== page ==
The first reason was uncertainty about the meaning of the question. For example, respondents wrote, “I don’t understand the question and what is meant by it”, “don’t know what that means”, and “I need more content [sic] to that question as that could mean a lot of things based on how said.”
The second reason was that people didn’t like the question because they perceived it as political. So, while people thought it is ok to be white, they were responding to the slogan rather than the question itself. These respondents wrote things like, “It seems like a race debate baiting question and I don’t like that,” “Because it seems like it is racists [sic],” and “The statement makes me uncomfortable.”
The third reason was that many respondents interpreted the question as asking them about whether they personally are ok with being White. Due to this misunderstanding, people said they couldn’t answer that question because they were Black: “I’m not sure what it’s like to be white because I’m not white”, “Because I am not white so I cannot answer that question,” “Because I’m not experienced living as white, therefore my answer won’t be accurate or honest,”
Perhaps most interesting, we found that even among the small group of people who disagreed with the statement “It’s ok to be White” many expressed the same positive sentiments toward being white, or any other color, in their open-ended responses. For example, people wrote “Because it’s just the color,” “People put this stigma on color smh,” “Because Color doesn’t change the fact that we are all human beings,” “What does it mean it’s okay to be white? I don’t understand that it should be ok to be any color not just white.”
Like those who said they were “not sure” to the poll question, many people who disagreed said they did so because they did not like the political slogan rather than because they felt it actually is not OK to be white. Many people criticized the slogan as racist. “That was a very weird question,” “Because it seems racist,” “It’s a stereotypical racist statement,” “Being black I find it to be somewhat offensive,” “Because it’s offense to me… try being a person of color and having to deal with things that we have to deal with.”
Every pollster will tell you that it matters how questions are asked. Given the uncertainty and loaded history surrounding the statement “it’s ok to be White” we asked people several other questions that assessed feelings toward White people.
Across all our questions, disagreement was consistently in the single digits. These items included statements such as “There’s nothing inherently problematic about being white,” (66% agreed) “There’s no reason to feel ashamed or guilty for being white,” (77% agreed) “Being white is a normal and valid aspect of one’s identity,” (81% agreed) and “White people deserve to be treated with the same dignity and respect as anyone else” (85% agreed). The average approval of White Americans by Black respondents in our survey across these four items was 4.17, on a scale of 1 (strongly disagree) to 5 (strongly agree).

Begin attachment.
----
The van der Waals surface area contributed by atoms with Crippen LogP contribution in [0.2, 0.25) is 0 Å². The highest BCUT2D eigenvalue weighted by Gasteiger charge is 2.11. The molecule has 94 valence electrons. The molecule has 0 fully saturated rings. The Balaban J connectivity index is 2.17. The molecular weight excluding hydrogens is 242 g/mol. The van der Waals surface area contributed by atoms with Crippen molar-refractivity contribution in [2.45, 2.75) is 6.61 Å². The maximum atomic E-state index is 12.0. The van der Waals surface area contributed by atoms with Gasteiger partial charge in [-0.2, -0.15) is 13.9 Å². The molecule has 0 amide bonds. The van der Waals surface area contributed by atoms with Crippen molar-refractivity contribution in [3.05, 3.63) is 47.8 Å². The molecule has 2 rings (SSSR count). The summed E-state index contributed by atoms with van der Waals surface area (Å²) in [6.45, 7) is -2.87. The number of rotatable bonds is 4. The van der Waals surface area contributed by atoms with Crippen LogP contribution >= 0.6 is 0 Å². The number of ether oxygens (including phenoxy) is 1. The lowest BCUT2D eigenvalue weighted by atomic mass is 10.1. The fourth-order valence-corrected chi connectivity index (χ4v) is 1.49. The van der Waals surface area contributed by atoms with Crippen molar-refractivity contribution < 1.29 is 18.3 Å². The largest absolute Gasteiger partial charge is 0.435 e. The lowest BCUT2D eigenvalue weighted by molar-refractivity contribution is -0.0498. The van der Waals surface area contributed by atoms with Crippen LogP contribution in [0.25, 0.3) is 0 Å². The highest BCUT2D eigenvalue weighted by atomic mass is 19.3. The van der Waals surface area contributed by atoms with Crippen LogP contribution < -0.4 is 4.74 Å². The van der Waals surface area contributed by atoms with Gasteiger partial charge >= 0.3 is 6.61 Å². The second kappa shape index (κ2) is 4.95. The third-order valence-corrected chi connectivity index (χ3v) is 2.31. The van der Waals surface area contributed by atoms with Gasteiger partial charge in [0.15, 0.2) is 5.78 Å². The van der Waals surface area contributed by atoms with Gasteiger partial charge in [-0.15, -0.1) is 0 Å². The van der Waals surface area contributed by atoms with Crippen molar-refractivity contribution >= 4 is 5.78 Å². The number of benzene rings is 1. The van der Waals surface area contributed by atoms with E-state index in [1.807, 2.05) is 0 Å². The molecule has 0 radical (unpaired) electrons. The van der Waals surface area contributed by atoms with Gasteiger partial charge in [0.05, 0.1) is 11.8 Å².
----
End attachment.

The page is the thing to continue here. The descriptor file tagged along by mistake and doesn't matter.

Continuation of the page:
Finally, we asked two questions that behavioral scientists routinely use as a measure of outgroup prejudice. We found most Black Americans (75%) would be comfortable with a close family member marrying a White person and would similarly be comfortable (82%) with a White family moving in next door.
Overall, it’s safe to say that the phrasing in Rasmussen’s survey had a significant impact on the responses. The loaded history of the slogan included in their polling question caused many participants to be skeptical of expressing approval and many others were simply unsure how to respond. Many people disapprove of the slogans “Black Lives Matter” or “All Lives Matter” while still very much endorsing the fact that Black lives, and all lives, matter. Political slogans carry more meaning than the actual words being used, and the same is true for “It’s ok to be White.”
In our study, using appropriate methods, we see a clearer picture of how Black Americans feel about the statement—not the slogan, but the literal meaning of the words. What we found is that only a very small handful of respondents expressed genuine disagreement with the statement and this level of disagreement was virtually indistinguishable from the rate of disagreement among Whites in Rasmussen’s poll. So, in case you had any doubt, the overwhelming sentiment expressed in our study is that Black people think it is a-okay to be White.